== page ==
Chipspeech is a vocal synthesizer software which was created by Plogue with the goal of recreating 1980s synthesizers.
The software is used for creating vocals for use within music. Chipspeech is designed to produce vintage-style vocals from synthesizers that were used by the music industry in the 1980s, having a cut off date of 1989 technology. The vocals, therefore, are not meant to sound realistic and are more suited for sound experimentation. It works as a text-to-speech method. Users type the lyrics in and receive instant playback results which was a capability beyond the original soundchips the software vocals are based on. The software is as simple as Vocaloid. Though English and Japanese come as standard, other languages can be created by direct entry of syllables. Though human-like vocals can be achieved, the results are always machine-like rather than man-like. It is capable of different synthesis methods or re-samplers. In addition for 1.032 version of the software a new "Speak and Spell" program was added creating the circuit bending feature.
Chipspeech itself as created as a result of research for Chipsounds by Plogue in the 2000s. David Viens himself would often collect sound chips even if there was no need for them. This obsession eventually lead to further events which resulted in the creation of the Chipspeech software after he spent years hacking, protoboard making, probing, and reverse engineering the speech chips. He noted that the software's main goal was to be a singing emulator and not a text-to-speech software. The source data of each vocal is 8 kHz or 10 kHz. Despite all their effort, the project came to a halt. Hubert Lamontagne joined Plogue with knowledge of phonetics and digital signal processing, Hubert took interest in creating a vintage-sounding synthesizer, and designed the synthesizer to work beyond being a sound library.
It originally came with 7 "characters" upon purchase, more vocals have been added since and continue to be added. These characters come with their own backstory and are based on a sound synthesizer. Recreation of these voices was done with permission from their respective license holders. Plogue itself gained rights to the speech data from three TI-99/4A games (Alpiner, Parsec and Moon Mine), and the internal vocabulary of the TI Speech Device. The process of gaining right for the vocals took over 10 years, as the company did not want to disrespect the copyright holders even when met with issues such as the license holder having gone bankrupt. And while the technology was easy to emulate, the data needed for the emulation was not.
In January 2016, Plogue announced that Hubert Lamontagne had found a way to improve quality. On 9 February, Version 1.066 was released. This fixed bugs with Deeklatt and Otto Mozer. Voice improvements to Dandy 704 and Bert Gotrax were scheduled for the next release and were updated in 1.072. Some vocals such as Dandy 704 are restricted by how far they can be improved. In addition, Chipspeech will be receiving the ability to talk as well as sing in its next major update. Chipspeech also was exported to Japan during June 2016.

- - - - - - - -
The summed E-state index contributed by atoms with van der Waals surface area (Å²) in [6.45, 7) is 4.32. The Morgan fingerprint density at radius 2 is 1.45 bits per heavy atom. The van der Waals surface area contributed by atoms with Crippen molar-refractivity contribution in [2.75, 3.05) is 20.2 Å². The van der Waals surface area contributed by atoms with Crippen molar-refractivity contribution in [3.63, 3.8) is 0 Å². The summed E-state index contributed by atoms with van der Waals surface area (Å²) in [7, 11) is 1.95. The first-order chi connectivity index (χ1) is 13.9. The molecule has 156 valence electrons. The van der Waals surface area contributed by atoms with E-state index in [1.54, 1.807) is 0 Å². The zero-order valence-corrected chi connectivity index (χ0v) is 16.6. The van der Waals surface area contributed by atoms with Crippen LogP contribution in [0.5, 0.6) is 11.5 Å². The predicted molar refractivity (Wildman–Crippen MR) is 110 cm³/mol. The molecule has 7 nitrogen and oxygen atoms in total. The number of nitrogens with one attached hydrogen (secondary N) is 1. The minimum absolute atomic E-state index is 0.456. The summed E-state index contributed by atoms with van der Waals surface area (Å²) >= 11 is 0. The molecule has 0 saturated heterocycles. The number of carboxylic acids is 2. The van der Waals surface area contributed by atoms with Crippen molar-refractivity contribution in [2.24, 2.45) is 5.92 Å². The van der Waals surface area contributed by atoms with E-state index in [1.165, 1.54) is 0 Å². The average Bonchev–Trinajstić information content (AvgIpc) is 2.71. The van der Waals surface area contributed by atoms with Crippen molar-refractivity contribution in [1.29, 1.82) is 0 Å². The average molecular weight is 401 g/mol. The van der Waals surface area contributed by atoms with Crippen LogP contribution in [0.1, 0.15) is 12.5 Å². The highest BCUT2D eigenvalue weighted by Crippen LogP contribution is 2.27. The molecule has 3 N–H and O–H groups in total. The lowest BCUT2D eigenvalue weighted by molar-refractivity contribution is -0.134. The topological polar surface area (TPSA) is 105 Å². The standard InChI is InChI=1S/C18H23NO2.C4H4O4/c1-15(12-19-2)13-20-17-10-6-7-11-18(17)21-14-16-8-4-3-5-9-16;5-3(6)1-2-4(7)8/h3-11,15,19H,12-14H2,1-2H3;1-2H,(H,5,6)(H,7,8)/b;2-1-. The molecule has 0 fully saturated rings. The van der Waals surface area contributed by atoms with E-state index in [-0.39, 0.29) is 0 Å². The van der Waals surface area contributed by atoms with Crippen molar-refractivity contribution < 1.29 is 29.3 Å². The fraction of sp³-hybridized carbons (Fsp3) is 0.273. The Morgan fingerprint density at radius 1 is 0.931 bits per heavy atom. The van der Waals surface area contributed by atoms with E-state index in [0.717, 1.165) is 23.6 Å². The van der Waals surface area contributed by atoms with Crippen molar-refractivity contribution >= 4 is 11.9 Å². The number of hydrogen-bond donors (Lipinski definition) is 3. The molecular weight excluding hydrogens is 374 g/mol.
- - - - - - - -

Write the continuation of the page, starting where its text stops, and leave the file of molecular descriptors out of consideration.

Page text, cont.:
Version 1.5 was released on 16 September 2016 adding talk capabilities, a growl adjustment and two new vocals "Rotten.ST" and "CiderTalk'84" based on the 16 bite era vocals.
In 2017 the Voder and Software Automatic Mouth were announced to be coming to the software in 2017.
An official album was created featuring the software. The album is titled " chipspeech AUTOMATE SONGS .01" and includes a cover of the song Stakker Humanoid using Otto Mozer, whose vocal is an emulation of the same synthesizer used for the samples taken from the arcade game Berzerk.
The vocals are split between a number of characters, in addition, Daisy from Alter/Ego could be imported into the software;
Reception to the software was mostly positive. It won 3 Computer Music awards; Editor's Choice, Performance and Innovation. The software was described as a polished product at their MusicRadar review and noted as "tons of fun to use".
AskAudio in their "Voice of the Machines" review focused on the fact that with the raise of Autotuning software, a human is always required. Chipspeech allowed a nostalgic approach to vocal synthesizing with its resulting vocals coming purely from a computer. It listed the positives of the software as " Incredibly unique, fairly easy to use, sounds excellent, affordable" but noted as its main weakness was how the software strained the CPU.
CDM, who had been given exclusive early access to the software, also highlighted how "boring" modern synthesizers had become and focused on the "fun" that the software provided. One of its highlighted merits of the software was how rare some historical chips it aimed to recreate had become.
In August 2016, Chipspeech topped the virtual instrument top 25 rankings at Sonicwire, owned by Crypton Future Media, beating their Vocaloids products such as Hatsune Miku which normally dominated their rankings.